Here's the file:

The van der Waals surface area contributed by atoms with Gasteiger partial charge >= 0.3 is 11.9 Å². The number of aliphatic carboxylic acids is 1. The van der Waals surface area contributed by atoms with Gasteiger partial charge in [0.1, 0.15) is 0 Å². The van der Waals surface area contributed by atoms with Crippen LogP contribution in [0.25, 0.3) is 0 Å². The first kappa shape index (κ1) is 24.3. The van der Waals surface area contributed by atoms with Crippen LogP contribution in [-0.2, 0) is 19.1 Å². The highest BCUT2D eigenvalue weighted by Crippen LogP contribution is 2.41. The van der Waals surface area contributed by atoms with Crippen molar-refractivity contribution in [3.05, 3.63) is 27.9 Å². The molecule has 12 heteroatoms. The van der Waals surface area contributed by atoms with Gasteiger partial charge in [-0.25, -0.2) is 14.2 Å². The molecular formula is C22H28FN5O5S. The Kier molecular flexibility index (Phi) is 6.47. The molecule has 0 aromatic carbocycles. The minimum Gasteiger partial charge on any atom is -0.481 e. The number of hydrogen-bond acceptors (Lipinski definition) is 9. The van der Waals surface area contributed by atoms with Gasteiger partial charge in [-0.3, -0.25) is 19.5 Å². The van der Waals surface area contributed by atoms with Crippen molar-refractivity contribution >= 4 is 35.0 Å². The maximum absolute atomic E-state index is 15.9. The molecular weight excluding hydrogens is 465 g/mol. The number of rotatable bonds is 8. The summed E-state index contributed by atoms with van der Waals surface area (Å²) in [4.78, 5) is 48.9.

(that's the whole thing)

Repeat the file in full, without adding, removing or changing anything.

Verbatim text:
The van der Waals surface area contributed by atoms with Gasteiger partial charge >= 0.3 is 11.9 Å². The number of aliphatic carboxylic acids is 1. The van der Waals surface area contributed by atoms with Gasteiger partial charge in [0.1, 0.15) is 0 Å². The van der Waals surface area contributed by atoms with Crippen LogP contribution in [0.25, 0.3) is 0 Å². The first kappa shape index (κ1) is 24.3. The van der Waals surface area contributed by atoms with Crippen LogP contribution in [-0.2, 0) is 19.1 Å². The highest BCUT2D eigenvalue weighted by Crippen LogP contribution is 2.41. The van der Waals surface area contributed by atoms with Crippen molar-refractivity contribution in [3.05, 3.63) is 27.9 Å². The molecule has 12 heteroatoms. The van der Waals surface area contributed by atoms with Gasteiger partial charge in [-0.25, -0.2) is 14.2 Å². The molecular formula is C22H28FN5O5S. The Kier molecular flexibility index (Phi) is 6.47. The molecule has 0 aromatic carbocycles. The minimum Gasteiger partial charge on any atom is -0.481 e. The number of hydrogen-bond acceptors (Lipinski definition) is 9. The van der Waals surface area contributed by atoms with Gasteiger partial charge in [-0.3, -0.25) is 19.5 Å². The van der Waals surface area contributed by atoms with Crippen molar-refractivity contribution >= 4 is 35.0 Å². The maximum absolute atomic E-state index is 15.9. The molecular weight excluding hydrogens is 465 g/mol. The number of rotatable bonds is 8. The summed E-state index contributed by atoms with van der Waals surface area (Å²) in [4.78, 5) is 48.9.